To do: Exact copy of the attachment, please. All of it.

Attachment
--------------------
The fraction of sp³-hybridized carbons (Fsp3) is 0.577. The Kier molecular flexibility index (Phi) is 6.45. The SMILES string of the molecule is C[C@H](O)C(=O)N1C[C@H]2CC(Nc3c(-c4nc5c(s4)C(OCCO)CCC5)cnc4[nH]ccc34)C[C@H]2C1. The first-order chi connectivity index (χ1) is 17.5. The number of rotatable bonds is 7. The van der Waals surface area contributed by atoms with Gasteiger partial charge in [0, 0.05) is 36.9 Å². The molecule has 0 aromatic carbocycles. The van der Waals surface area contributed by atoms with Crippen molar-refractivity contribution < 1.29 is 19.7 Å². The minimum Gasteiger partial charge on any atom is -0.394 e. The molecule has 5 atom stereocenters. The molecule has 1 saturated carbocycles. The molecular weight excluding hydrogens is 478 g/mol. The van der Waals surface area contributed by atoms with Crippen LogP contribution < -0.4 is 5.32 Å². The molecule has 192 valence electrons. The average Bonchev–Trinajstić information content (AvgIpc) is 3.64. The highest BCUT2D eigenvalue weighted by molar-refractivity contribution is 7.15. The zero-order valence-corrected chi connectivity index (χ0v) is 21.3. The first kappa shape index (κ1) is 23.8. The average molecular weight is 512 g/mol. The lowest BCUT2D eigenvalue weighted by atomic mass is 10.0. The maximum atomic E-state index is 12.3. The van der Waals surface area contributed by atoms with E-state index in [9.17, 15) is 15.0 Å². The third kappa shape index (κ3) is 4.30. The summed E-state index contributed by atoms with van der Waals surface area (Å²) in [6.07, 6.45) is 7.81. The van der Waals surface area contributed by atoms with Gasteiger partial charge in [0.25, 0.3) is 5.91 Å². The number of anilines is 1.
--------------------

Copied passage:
The fraction of sp³-hybridized carbons (Fsp3) is 0.577. The Kier molecular flexibility index (Phi) is 6.45. The SMILES string of the molecule is C[C@H](O)C(=O)N1C[C@H]2CC(Nc3c(-c4nc5c(s4)C(OCCO)CCC5)cnc4[nH]ccc34)C[C@H]2C1. The first-order chi connectivity index (χ1) is 17.5. The number of rotatable bonds is 7. The van der Waals surface area contributed by atoms with Gasteiger partial charge in [0, 0.05) is 36.9 Å². The molecule has 0 aromatic carbocycles. The van der Waals surface area contributed by atoms with Crippen molar-refractivity contribution < 1.29 is 19.7 Å². The minimum Gasteiger partial charge on any atom is -0.394 e. The molecule has 5 atom stereocenters. The molecule has 1 saturated carbocycles. The molecular weight excluding hydrogens is 478 g/mol. The van der Waals surface area contributed by atoms with Crippen LogP contribution < -0.4 is 5.32 Å². The molecule has 192 valence electrons. The average Bonchev–Trinajstić information content (AvgIpc) is 3.64. The highest BCUT2D eigenvalue weighted by molar-refractivity contribution is 7.15. The zero-order valence-corrected chi connectivity index (χ0v) is 21.3. The first kappa shape index (κ1) is 23.8. The average molecular weight is 512 g/mol. The lowest BCUT2D eigenvalue weighted by atomic mass is 10.0. The maximum atomic E-state index is 12.3. The van der Waals surface area contributed by atoms with E-state index in [9.17, 15) is 15.0 Å². The third kappa shape index (κ3) is 4.30. The summed E-state index contributed by atoms with van der Waals surface area (Å²) in [6.07, 6.45) is 7.81. The van der Waals surface area contributed by atoms with Gasteiger partial charge in [0.25, 0.3) is 5.91 Å². The number of anilines is 1.